I am spending my past days in Luxembourg while David is still in Ukraine. I'm going to be heading back to Slovakia on Monday. No idea when I will be able to meet again with David who is relentlessly covering the dramatic situation of many civilians in Ukraine. We knew we would come across tough stuff after the Russian retreat. Yet, it's hard to be prepared for these kinds of things.
Lately from Borodvanka, a small town in the Kyiv suburbs:
'Borodyanka is a site of unbelievable destruction brought by the Russians onto a town which was not a military base but a civilian living area.'
'There is rubble which has not been cleared and it’s almost certainly bodies underneath, Ukrainian bodies, civilian bodies.'
'We had a team of professional deminers with us, who were photographing evidence that Russia is breaking Geneva convention.'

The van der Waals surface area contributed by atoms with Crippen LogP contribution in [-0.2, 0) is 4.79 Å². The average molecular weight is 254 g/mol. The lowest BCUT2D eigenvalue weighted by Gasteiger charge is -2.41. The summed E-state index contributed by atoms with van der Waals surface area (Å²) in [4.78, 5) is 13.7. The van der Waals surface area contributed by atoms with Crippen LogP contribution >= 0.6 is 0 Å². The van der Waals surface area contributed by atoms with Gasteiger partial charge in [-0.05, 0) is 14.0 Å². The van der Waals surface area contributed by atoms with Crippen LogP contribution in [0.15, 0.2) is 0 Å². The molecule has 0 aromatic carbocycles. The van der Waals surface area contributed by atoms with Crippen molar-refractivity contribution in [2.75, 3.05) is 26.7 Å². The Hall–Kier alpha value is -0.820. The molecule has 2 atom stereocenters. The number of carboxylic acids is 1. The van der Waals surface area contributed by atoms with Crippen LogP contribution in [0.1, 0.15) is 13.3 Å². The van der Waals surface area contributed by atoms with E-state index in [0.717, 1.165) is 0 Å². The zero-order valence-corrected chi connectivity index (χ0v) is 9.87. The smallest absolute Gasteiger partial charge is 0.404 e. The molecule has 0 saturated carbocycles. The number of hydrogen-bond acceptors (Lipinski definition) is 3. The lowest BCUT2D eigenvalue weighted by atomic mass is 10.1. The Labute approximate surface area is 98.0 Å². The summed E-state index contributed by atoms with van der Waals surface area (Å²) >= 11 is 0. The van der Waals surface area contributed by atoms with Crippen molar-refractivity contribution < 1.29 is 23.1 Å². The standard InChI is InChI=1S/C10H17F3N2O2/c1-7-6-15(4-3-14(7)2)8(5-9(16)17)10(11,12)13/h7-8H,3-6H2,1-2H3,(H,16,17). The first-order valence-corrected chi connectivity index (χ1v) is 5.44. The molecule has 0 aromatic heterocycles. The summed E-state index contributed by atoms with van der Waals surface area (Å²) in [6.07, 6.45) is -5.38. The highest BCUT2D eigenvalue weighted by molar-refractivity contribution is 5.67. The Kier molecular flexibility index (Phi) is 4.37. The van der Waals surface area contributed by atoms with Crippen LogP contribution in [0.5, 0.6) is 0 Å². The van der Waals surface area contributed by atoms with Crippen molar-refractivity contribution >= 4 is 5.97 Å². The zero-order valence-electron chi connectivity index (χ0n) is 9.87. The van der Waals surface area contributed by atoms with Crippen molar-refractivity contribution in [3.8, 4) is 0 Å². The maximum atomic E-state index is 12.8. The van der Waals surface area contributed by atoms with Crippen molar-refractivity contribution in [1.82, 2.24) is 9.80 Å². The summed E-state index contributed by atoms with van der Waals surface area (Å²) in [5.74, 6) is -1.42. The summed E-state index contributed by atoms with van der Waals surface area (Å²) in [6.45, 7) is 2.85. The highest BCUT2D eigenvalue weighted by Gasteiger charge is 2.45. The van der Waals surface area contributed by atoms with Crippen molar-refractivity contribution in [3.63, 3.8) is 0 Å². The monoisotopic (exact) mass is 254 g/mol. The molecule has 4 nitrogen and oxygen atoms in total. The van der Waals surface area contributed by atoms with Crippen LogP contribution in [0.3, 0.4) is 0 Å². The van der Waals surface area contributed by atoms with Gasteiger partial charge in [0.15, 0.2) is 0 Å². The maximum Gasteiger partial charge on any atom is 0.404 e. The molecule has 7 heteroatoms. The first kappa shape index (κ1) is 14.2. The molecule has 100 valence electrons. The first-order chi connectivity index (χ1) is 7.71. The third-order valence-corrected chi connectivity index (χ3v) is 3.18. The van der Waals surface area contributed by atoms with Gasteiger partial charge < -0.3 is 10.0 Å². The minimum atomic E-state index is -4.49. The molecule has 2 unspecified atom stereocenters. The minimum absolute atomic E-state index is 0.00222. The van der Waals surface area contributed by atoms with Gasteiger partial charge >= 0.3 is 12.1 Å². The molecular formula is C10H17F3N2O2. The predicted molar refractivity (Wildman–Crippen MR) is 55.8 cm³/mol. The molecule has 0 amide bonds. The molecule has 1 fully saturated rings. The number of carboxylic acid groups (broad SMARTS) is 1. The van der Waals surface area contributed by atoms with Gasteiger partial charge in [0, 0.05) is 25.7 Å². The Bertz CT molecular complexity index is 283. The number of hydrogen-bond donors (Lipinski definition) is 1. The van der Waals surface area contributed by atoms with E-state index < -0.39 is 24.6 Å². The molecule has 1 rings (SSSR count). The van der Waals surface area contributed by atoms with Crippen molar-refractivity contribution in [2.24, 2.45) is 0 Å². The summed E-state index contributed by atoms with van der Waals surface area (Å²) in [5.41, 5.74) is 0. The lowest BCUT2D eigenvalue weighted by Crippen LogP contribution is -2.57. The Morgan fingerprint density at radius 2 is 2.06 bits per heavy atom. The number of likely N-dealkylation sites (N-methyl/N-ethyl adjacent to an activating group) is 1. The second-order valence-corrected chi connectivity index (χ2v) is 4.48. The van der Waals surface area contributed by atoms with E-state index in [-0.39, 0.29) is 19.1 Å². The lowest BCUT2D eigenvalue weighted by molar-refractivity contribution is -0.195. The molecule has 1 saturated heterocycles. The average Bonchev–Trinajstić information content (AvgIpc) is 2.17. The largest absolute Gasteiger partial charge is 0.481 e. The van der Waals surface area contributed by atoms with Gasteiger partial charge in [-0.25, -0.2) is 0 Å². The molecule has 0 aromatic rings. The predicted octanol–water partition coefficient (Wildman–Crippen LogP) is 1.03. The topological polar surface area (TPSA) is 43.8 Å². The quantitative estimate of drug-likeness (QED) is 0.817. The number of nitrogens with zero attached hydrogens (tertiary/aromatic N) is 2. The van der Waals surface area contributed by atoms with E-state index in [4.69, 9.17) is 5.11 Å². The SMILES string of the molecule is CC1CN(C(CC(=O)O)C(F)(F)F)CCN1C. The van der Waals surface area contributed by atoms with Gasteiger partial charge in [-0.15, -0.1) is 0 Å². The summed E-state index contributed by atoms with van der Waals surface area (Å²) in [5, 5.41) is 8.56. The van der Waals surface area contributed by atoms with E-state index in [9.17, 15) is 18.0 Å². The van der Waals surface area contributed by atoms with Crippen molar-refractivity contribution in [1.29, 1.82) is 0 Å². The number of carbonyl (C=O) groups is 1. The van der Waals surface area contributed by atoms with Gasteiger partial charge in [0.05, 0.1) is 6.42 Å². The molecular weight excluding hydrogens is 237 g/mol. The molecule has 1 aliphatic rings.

Quotes by Sviatoslav Yurash, Borodyanka April 5th 2022
The Russian retreat from the Kyiv suburbs is leaving Ukrainians with the horrific acknowledgement of what looks like a series of war crimes similar to the ones discovered in Bujah.
Ewa Ernst-Dziedzic, member of the parliament and spokesperson for foreign policy, migration, human rights and LGBTIQ+ for the Austrian Green party, is working on the matter and is in touch with David Pichler in Ukraine.
David is still in Ukraine, still delivering meds, still hardly sleeping, still shooting ... awesome pics. It's hard to tell whether the war will still worsen or if we are on the path to peace these days so while the white males on a power trip with their disproportionate egos are still looking for a way to talk to each other like civilised monkeys, we remain alert and cautious.